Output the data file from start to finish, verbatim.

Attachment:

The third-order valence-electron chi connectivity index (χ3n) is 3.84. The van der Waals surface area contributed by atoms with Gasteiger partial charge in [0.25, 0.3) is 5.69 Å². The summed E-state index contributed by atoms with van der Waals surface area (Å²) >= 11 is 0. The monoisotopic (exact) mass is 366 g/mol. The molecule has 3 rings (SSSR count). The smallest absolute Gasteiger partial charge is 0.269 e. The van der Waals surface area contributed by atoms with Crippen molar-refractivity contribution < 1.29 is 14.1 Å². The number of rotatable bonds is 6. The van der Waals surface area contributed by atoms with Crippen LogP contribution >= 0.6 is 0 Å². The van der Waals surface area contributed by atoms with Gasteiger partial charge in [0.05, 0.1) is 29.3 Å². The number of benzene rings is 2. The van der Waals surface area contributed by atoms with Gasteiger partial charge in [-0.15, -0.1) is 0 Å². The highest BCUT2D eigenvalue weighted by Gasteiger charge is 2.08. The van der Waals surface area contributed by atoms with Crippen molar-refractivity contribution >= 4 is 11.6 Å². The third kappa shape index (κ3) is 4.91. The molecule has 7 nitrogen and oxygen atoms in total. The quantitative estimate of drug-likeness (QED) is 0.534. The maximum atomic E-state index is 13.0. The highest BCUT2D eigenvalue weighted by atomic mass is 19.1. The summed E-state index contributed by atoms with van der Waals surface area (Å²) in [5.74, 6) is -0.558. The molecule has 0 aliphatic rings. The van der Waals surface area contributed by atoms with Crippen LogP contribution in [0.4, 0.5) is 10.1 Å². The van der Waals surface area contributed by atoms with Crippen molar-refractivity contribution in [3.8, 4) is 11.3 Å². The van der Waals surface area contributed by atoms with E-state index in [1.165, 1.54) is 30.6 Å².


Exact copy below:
The third-order valence-electron chi connectivity index (χ3n) is 3.84. The van der Waals surface area contributed by atoms with Gasteiger partial charge in [0.25, 0.3) is 5.69 Å². The summed E-state index contributed by atoms with van der Waals surface area (Å²) >= 11 is 0. The monoisotopic (exact) mass is 366 g/mol. The molecule has 3 rings (SSSR count). The smallest absolute Gasteiger partial charge is 0.269 e. The van der Waals surface area contributed by atoms with Crippen molar-refractivity contribution < 1.29 is 14.1 Å². The number of rotatable bonds is 6. The van der Waals surface area contributed by atoms with Crippen LogP contribution >= 0.6 is 0 Å². The van der Waals surface area contributed by atoms with Gasteiger partial charge in [0.05, 0.1) is 29.3 Å². The number of benzene rings is 2. The van der Waals surface area contributed by atoms with Gasteiger partial charge in [-0.15, -0.1) is 0 Å². The highest BCUT2D eigenvalue weighted by Gasteiger charge is 2.08. The van der Waals surface area contributed by atoms with Crippen molar-refractivity contribution >= 4 is 11.6 Å². The third kappa shape index (κ3) is 4.91. The molecule has 7 nitrogen and oxygen atoms in total. The quantitative estimate of drug-likeness (QED) is 0.534. The maximum atomic E-state index is 13.0. The highest BCUT2D eigenvalue weighted by atomic mass is 19.1. The summed E-state index contributed by atoms with van der Waals surface area (Å²) in [5.74, 6) is -0.558. The molecule has 0 aliphatic rings. The van der Waals surface area contributed by atoms with Crippen LogP contribution in [0.4, 0.5) is 10.1 Å². The van der Waals surface area contributed by atoms with Crippen molar-refractivity contribution in [3.8, 4) is 11.3 Å². The van der Waals surface area contributed by atoms with E-state index in [1.165, 1.54) is 30.6 Å².